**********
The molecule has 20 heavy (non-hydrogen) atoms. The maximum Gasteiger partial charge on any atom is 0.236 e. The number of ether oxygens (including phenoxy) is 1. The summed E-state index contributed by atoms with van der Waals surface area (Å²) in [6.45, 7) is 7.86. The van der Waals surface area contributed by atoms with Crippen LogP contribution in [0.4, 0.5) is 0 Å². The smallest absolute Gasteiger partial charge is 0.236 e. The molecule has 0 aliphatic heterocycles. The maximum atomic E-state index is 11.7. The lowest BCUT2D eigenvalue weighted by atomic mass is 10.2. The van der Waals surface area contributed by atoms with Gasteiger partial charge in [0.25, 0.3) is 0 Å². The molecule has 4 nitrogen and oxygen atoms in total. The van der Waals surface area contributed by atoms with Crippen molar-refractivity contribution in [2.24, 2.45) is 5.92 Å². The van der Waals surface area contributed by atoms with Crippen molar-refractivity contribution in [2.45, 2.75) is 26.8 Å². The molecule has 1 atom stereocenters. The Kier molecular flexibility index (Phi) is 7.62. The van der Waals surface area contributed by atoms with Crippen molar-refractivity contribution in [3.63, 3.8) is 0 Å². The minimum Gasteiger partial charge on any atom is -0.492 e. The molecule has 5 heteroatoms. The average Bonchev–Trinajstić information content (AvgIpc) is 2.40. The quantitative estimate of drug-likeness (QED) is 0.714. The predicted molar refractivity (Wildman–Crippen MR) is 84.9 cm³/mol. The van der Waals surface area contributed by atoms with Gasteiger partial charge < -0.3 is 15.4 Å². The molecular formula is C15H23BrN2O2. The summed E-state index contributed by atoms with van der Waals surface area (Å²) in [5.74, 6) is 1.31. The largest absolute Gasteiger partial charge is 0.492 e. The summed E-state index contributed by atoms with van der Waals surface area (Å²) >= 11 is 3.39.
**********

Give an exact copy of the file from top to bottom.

The molecule has 20 heavy (non-hydrogen) atoms. The maximum Gasteiger partial charge on any atom is 0.236 e. The number of ether oxygens (including phenoxy) is 1. The summed E-state index contributed by atoms with van der Waals surface area (Å²) in [6.45, 7) is 7.86. The van der Waals surface area contributed by atoms with Crippen LogP contribution in [0.4, 0.5) is 0 Å². The smallest absolute Gasteiger partial charge is 0.236 e. The molecule has 0 aliphatic heterocycles. The maximum atomic E-state index is 11.7. The lowest BCUT2D eigenvalue weighted by atomic mass is 10.2. The van der Waals surface area contributed by atoms with Gasteiger partial charge in [0.25, 0.3) is 0 Å². The molecule has 4 nitrogen and oxygen atoms in total. The van der Waals surface area contributed by atoms with Crippen molar-refractivity contribution in [2.24, 2.45) is 5.92 Å². The van der Waals surface area contributed by atoms with Crippen molar-refractivity contribution in [2.45, 2.75) is 26.8 Å². The molecule has 1 atom stereocenters. The Kier molecular flexibility index (Phi) is 7.62. The van der Waals surface area contributed by atoms with Crippen molar-refractivity contribution in [3.63, 3.8) is 0 Å². The minimum Gasteiger partial charge on any atom is -0.492 e. The molecule has 5 heteroatoms. The average Bonchev–Trinajstić information content (AvgIpc) is 2.40. The quantitative estimate of drug-likeness (QED) is 0.714. The predicted molar refractivity (Wildman–Crippen MR) is 84.9 cm³/mol. The van der Waals surface area contributed by atoms with Gasteiger partial charge < -0.3 is 15.4 Å². The molecular formula is C15H23BrN2O2. The summed E-state index contributed by atoms with van der Waals surface area (Å²) in [5.74, 6) is 1.31. The largest absolute Gasteiger partial charge is 0.492 e. The summed E-state index contributed by atoms with van der Waals surface area (Å²) >= 11 is 3.39.